ACL Injuries: Surgical Reconstruction versus Conservative Rehabilitation

ACL Rupture: Surgical Reconstruction vs Conservative RehabAnterior cruciate ligament (ACL) injuries continue to occur in young athletic populations despite the best preventative efforts of sports physios and health professionals. Surgical reconstruction followed by an extensive period of rehab remains common practise following an ACL rupture. However recent evidence suggests that rehab alone may be as effective as surgery.

What is the ACL?

The ACL is one of two ligaments inside the knee joint, which prevent excessive movement between the femur and tibia. The ACL can rupture when subjected to excessive forces, especially rotational and shear forces. It is important to understand that the ACL does not function in isolation to restrain excessive movement of the knee. Adequate muscle strength and balance are equally importing in preventing injury.

Surgical Reconstruction of the ACL

The ACL has no capacity to heal if it is ruptured. Historically surgical reconstruction using either a strip of the patella or hamstring tendon has been performed. This type of surgery is followed by an average of 9-12 months of physio rehab before return to sport. Other options include the use of synthetic ligaments, which allow a faster return to sport but involve a higher risk of re-injury.

Conservative Rehab for ACL Injuries

Conservative rehab involves guided strength, flexibility, balance and proprioception training with a knee physio. The extent of conservative rehab depends on the individual’s goals and motivation. It has long been reserved for those that lead a relatively sedentary lifestyle who are not interested in playing sport or performing twisting and pivoting movements. Young, athletic populations are usually persuaded to have surgery. Those that have surgery will still require extensive rehab afterwards.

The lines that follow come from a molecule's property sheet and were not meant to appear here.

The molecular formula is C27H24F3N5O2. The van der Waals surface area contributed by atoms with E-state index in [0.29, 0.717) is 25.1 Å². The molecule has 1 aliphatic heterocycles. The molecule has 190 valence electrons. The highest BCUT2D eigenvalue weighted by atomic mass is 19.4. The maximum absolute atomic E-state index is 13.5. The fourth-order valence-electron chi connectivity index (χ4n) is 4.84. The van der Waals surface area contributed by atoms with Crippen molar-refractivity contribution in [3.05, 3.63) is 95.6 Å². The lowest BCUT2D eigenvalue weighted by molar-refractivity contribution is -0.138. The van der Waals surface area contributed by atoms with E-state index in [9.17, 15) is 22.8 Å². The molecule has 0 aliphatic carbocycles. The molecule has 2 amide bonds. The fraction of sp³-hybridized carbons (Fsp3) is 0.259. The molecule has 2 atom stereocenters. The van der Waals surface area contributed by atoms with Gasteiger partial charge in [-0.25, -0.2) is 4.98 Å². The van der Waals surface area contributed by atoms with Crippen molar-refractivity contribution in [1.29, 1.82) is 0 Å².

Recent Evidence for Surgery versus Conservative Rehab for ACL Injuries

The recent Winter Olympics provided an opportunity to witness a number of athletes competing at the highest level without an ACL. Some of these athletes had failed reconstructions in the past and decided not to pursue that option again, some had recently ruptured their ACL and didn’t have sufficient time to recover from surgery and one was simply born without an ACL.

This raises the question of whether surgical reconstruction is necessary following an ACL rupture. Perhaps the 9-12 months of physio rehab following surgery is more important than the surgery itself.

Unfortunately there is limited evidence comparing the outcomes of surgery versus conservative rehab for ACL injuries. One research paper found that outcomes were fairly similar between the two groups, however a number of participants in the conservative group continued to report instability and later went on to have surgery.

Take Home Message

It is possible to avoid surgery following an ACL injury. Physiotherapy rehab for ACL injuries has improved significantly over the years and a growing number of athletes have successfully returned to high level sport without symptoms. However, a number of athletes who trial conservative rehab will continue to have instability and will require surgical reconstruction. If there is no deadline for return to sport, attempting conservative rehab before considering surgery may be a sensible approach.